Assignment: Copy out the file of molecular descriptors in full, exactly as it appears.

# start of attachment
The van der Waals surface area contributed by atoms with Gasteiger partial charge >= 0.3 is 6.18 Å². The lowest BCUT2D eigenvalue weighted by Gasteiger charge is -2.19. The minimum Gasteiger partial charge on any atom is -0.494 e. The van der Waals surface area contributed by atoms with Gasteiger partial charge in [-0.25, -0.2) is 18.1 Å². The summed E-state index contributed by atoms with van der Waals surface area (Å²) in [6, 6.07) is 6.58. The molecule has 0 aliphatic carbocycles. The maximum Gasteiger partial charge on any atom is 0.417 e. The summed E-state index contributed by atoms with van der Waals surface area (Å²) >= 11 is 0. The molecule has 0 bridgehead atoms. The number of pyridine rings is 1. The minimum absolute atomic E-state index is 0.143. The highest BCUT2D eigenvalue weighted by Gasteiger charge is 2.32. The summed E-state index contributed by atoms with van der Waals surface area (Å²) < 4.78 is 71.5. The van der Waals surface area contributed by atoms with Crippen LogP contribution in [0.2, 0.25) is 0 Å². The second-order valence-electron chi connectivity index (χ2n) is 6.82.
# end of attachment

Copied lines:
The van der Waals surface area contributed by atoms with Gasteiger partial charge >= 0.3 is 6.18 Å². The lowest BCUT2D eigenvalue weighted by Gasteiger charge is -2.19. The minimum Gasteiger partial charge on any atom is -0.494 e. The van der Waals surface area contributed by atoms with Gasteiger partial charge in [-0.25, -0.2) is 18.1 Å². The summed E-state index contributed by atoms with van der Waals surface area (Å²) in [6, 6.07) is 6.58. The molecule has 0 aliphatic carbocycles. The maximum Gasteiger partial charge on any atom is 0.417 e. The summed E-state index contributed by atoms with van der Waals surface area (Å²) >= 11 is 0. The molecule has 0 bridgehead atoms. The number of pyridine rings is 1. The minimum absolute atomic E-state index is 0.143. The highest BCUT2D eigenvalue weighted by Gasteiger charge is 2.32. The summed E-state index contributed by atoms with van der Waals surface area (Å²) < 4.78 is 71.5. The van der Waals surface area contributed by atoms with Crippen LogP contribution in [0.2, 0.25) is 0 Å². The second-order valence-electron chi connectivity index (χ2n) is 6.82.